When we arrived here, so much at Ty Isaf either languished uncared for or had been insensitively modernised. Cluster flies invaded the house every Autumn. The place was perishingly cold and aesthetically grim. Nothing worked. Even the window shutters wouldn’t close properly. I began the wretched task of ripping out four storeys-worth of the fitted carpet responsible for my mostly low-level albeit persistent bout of asthma. (Getting it up and out made the asthma much worse for a time, though it was worth the suffering to see the back of the damned stuff knowing my health would be better without it.) Because Peter goes daily to his job in Aberysytwyth while I work from home, I felt overwhelmed at times by what lay ahead. But step by step, stage by stage, the progress was made, and although we’re probably still only half way through the restoration, this summer we had a big house/garden party with over a hundred guests here. As Ty Isaf opened her heart like a flower to everyone, I knew the old girl was feeling better about herself, and that all the hard work had brought back her grace and elegance. (She twinkled, basking in the many compliments.)

    Houses and gardens are artificial constructs. They need the human hand to keep them in good order or nature takes over. Pretty in a stone ruin, but catastrophic for houses like yours and ours that had been too long short of maintenance. As creatures who no longer live in caves, our lives are driven by an aesthetic that requires us to create and then maintain our dwellings and environments. To allow a beautiful old building to fall into decay is to give way to the chaos. To sensitive folk the sight of that which should be thriving, cared for and lived in falling into disrepair and ruin, feels like giving in to all the bad stuff. We can walk on by, or pick up the challenge and do something good and life-affirming. In the midst of all your sadness, you have done just that. You have picked up the challenge, nurtured the garden and brought the house back from the edge. That’s what the best of living is all about. You and your dogs have brought life and vibrancy back into the space that was abandoned. You have made it whole and beautiful again. Well done my friend. Brava. Brava. Brava.

  24. Clive – I need not tell you how much I agree with your remark on how sensitive people feelnabout letting wonderful old buildings fall into decay. When I first arrived here – pulling up into the yard at dusk to see what I had bought – I wondered if it was too late to save this old place. It looked that bad inside and out. Your description of the old carpets reminds me of the mildewed old curtains that I tore down and dragged out the door the first morning after arriving. Air quality inside the house was such that the dogs and I slept in the van for the first month after our arrival. However, little by little, the house retreated from the edge of the abyss. There is still a long way to go, but like Ty Isaf, I and everyone who has visited us this summer, can feel how the house has responded to to being cared about once more. Yesterday, while plastering the third of the upstairs rooms, I marveled over the nice way that the door sill mouldings are made – high, but planed so nicely on both sides – so that when sweeping the floors, the broom will smoothly sweep dust and debris overtop. how simple, thoughtful, and workman-like. So much in this house is constructed with that kind of thoughtfulness. It is almost inconceivable tnat such a beautiful old building could have come to such a sad state, but how good it feels to help bring it back to life. Thanks for your comments, Clive. They mean a great deal to me.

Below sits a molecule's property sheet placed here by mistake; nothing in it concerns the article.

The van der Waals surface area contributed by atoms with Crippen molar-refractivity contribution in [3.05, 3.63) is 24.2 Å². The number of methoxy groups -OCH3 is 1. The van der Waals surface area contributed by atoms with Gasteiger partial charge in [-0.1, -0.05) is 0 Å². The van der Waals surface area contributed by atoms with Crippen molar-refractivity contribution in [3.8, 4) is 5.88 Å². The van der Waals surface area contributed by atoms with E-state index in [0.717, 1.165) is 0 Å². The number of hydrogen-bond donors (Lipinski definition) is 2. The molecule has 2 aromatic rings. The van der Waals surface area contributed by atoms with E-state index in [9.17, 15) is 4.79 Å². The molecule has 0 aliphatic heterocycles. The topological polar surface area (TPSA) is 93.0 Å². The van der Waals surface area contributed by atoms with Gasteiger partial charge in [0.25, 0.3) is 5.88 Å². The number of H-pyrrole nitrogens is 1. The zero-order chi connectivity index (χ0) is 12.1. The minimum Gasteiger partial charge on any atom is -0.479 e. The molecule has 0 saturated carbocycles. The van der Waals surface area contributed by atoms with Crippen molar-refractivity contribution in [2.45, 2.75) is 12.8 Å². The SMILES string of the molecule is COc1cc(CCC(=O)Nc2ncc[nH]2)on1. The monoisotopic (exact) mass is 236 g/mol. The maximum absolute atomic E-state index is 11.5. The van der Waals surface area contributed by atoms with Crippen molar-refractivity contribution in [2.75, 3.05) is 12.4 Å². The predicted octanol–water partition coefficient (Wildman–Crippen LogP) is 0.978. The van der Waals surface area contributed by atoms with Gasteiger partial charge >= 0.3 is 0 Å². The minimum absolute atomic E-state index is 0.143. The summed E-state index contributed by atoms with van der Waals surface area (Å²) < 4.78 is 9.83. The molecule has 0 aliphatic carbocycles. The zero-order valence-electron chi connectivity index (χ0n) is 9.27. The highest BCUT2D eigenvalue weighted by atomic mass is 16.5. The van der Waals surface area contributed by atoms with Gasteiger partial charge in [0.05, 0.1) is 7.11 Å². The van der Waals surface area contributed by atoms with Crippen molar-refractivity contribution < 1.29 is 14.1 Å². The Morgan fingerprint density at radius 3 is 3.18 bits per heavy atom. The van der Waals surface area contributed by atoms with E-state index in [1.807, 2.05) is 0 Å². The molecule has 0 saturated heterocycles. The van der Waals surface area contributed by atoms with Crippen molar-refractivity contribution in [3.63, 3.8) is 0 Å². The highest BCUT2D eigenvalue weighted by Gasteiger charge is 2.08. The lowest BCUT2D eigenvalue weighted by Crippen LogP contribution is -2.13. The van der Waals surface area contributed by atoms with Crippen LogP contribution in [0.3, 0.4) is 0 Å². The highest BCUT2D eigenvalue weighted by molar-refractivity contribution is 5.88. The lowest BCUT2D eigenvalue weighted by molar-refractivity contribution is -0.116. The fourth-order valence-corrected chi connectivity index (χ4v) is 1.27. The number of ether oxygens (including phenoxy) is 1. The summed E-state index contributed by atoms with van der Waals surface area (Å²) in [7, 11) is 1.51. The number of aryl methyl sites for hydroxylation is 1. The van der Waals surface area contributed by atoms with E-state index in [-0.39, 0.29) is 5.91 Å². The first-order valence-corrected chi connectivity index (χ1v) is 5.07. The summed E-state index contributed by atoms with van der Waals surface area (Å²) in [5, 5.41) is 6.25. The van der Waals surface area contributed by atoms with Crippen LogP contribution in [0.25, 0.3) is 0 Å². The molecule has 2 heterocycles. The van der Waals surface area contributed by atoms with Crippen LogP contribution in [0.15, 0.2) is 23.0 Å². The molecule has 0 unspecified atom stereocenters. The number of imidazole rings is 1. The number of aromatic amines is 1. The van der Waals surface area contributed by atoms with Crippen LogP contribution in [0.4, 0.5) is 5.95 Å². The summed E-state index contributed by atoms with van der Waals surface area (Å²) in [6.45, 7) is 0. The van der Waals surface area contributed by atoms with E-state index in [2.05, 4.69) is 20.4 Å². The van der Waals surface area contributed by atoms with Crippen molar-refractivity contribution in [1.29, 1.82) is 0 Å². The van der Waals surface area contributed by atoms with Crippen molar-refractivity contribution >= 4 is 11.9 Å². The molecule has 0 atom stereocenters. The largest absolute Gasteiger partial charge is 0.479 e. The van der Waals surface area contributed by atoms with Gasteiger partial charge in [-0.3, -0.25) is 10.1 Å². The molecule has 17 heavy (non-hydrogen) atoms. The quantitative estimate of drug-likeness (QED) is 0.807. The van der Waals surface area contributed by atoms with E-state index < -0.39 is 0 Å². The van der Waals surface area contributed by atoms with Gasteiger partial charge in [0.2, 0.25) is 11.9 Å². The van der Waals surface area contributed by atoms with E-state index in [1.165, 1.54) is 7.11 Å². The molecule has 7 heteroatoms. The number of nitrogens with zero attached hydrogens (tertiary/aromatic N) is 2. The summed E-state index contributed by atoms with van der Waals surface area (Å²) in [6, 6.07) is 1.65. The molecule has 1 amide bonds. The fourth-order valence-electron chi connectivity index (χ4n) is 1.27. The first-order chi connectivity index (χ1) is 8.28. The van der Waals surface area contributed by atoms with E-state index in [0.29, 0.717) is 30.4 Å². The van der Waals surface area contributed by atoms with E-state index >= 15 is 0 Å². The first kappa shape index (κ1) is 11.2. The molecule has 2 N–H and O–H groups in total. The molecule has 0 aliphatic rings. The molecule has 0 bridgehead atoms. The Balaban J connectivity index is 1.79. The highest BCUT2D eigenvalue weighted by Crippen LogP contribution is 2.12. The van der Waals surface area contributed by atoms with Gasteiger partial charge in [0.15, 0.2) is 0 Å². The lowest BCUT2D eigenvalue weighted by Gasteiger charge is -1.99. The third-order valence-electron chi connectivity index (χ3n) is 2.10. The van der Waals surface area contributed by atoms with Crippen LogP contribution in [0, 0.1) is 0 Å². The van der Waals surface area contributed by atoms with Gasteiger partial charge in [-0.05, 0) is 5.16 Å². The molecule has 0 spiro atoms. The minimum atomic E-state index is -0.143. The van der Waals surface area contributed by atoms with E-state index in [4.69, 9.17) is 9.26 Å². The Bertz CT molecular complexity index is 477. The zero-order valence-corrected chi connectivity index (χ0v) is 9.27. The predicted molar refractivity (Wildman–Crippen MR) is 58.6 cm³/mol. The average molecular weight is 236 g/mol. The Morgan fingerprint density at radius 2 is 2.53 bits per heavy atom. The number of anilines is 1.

4 Sep 11 at 6:58 am

  25. Keith and I just watched the slide show.

    We are slack-jawed with wonder.

    I swear. That house is smiling πŸ™‚


    16 Sep 11 at 10:06 pm

  26. Cathy – Ha, sometimes I think it feels happier than when I came here. when I first bought the place it seemed sort of angry, which is not at all surprising. My next door neighbour says she used to look out at it and think it look tired and sad, but that now it seems proud, especially in the moonlight over the snow last winter. This winter, it should even look a little nicer.

    bev wigney

    17 Sep 11 at 4:18 pm

  27. OK. I have a little exercise for you. Hit “Back to the top” again.
    Then scroll down through the post you made to Don’s memory.

    As you cross from that last picture of him facing into the sunshine . . . and the picture of the house emerges . . scroll back and forth . . . . Don . . . the house . . . Don . . the house . .

    Bev. It gave me goosebumps.

    He’s there. Bathed in your love and sunshine.

    A tender hug to you and the pups,


    17 Sep 11 at 4:38 pm

  28. Hmmn. Interesting. I see what you mean. As mentioned inmy comment to Mark, I often feel like he is around when I am working on the place. I never felt that much the first year I was here. Seems to be mainly when I am doing something like using the chainsaw, or outdoor work on the house. Maybe he waited until I had the place fixed up a bit! (-:

    bev wigney

    17 Sep 11 at 5:09 pm

  29. Arlteics like this just make me want to visit your website even more.


    21 Aug 14 at 9:50 pm